It has been established that sexual violence against girls is endemic in schools. In our CRIA we detail the following: almost a third (29%) of girls aged 16-18 have said they experienced some form of unwanted sexual touching at schools, and one rape a day is committed against girls in UK schools. “There is ample evidence from a wide variety of sources now available which shows endemic levels of abuse and harassment of girls in schools” according to the written submission from the End Violence Against Women Coalition to the Sexual Harassment and Sexual Violence in Schools Enquiry. As well as being subject to violence in schools, two thirds of girls have said they experienced unwanted sexual attention in public, with girls as young as eight describing witnessing or experiencing harassment. Girl Guiding UK found that 75% of girls and young women said anxiety about potentially experiencing sexual harassment affects their lives in some way. 59% of girls and young women aged 13–21 have said they faced some form of sexual harassment at school or college. 41% of UK girls aged 14 to 17 reported experiencing some form of sexual violence from their partner. (Please see the CRIA on our website for links to these statistics if required). It is thus very clear that a substantial proportion of girls in Scottish schools will be recovering from various forms of trauma due to male physical and sexual violence, as well as due to abuse and sexual harassment. It is also clear that girls live in a climate of male violence, harassment and abuse.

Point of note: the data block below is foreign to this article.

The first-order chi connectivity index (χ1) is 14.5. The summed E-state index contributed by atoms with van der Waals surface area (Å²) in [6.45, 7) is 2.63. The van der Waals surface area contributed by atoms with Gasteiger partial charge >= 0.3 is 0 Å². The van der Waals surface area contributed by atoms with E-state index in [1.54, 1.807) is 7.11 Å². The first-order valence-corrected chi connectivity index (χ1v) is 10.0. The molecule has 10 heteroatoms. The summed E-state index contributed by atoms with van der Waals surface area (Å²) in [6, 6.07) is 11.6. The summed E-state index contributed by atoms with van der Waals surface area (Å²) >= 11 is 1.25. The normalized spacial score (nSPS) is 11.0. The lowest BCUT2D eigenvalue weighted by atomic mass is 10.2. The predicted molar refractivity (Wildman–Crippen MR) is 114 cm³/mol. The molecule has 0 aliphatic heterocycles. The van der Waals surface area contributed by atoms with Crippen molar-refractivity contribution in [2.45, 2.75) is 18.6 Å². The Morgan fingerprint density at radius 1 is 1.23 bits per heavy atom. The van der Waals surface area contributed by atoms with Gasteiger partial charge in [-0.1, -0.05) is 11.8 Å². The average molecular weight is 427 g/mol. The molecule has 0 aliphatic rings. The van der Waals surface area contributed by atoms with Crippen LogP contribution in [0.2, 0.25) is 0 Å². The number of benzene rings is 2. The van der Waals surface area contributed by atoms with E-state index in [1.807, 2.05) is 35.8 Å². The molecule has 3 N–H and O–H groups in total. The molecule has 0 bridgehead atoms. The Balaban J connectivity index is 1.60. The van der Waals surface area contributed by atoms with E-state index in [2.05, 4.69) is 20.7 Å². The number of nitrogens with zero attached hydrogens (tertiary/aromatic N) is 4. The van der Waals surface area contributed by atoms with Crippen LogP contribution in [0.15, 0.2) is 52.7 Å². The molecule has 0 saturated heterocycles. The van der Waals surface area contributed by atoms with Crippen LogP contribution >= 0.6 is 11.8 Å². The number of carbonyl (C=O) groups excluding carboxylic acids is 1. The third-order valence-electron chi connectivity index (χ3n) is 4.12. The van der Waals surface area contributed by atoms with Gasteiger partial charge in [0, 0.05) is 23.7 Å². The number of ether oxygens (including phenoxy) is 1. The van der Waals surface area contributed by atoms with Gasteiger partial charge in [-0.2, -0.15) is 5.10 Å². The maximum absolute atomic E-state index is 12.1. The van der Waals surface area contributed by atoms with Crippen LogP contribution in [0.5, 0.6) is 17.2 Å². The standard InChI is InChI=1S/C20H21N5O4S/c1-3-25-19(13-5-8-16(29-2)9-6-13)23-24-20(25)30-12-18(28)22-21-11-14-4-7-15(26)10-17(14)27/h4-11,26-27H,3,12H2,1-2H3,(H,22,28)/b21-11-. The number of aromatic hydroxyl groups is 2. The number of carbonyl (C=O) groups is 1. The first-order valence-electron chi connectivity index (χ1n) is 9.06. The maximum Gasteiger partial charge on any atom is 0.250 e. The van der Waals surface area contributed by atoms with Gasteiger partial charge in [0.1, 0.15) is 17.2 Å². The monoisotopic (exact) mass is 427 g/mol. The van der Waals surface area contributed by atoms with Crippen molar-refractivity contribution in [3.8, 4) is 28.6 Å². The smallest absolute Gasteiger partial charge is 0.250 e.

The failure of this draft guidance to acknowledge the sex-specific trauma of girls:

This draft guidance does not acknowledge any sex-specific needs that girls, including those who have been victims of abuse and assault, may have with regard to ‘trans inclusion’. We are extremely concerned that despite the EHRC stating that this guidance was produced to address both the protected characteristics of sex and gender reassignment, that it has failed to consider the needs and rights of girls at all, and has instead framed this guidance in such a way that it does not recognise the needs and rights of girls in regard to female-only provision.

Even the framing in this guidance of the loss of female-only provision as ‘inclusive’ is particularly concerning; we would contest that there is any context in which this framing is fair or helpful in respect to a girl who is uncomfortable or distressed at undressing in front of a male-bodied person, let alone in respect to a girl who has been a victim of abuse and/or assault and feels this way. We would also contest that policies which may adversely impact the participation of girls can be considered ‘inclusive’. Indeed the idea that a solution to a girl’s distress could ever be that she has to use a private changing area, or get changed after the trans identifying young person is finished changing, isolating her and excluding her from her own changing room/facility and peer group while making her a potential target for bullying, harassment and abuse (on the basis of not being ‘inclusive’ and therefore ‘transphobic’) should be completely unacceptable. Any such school environment where a victim of abuse could be treated like this is not an environment that is fostering her health, welfare, self-respect, dignity, autonomy, or indeed her inclusion, or taking into account her sex-specific needs.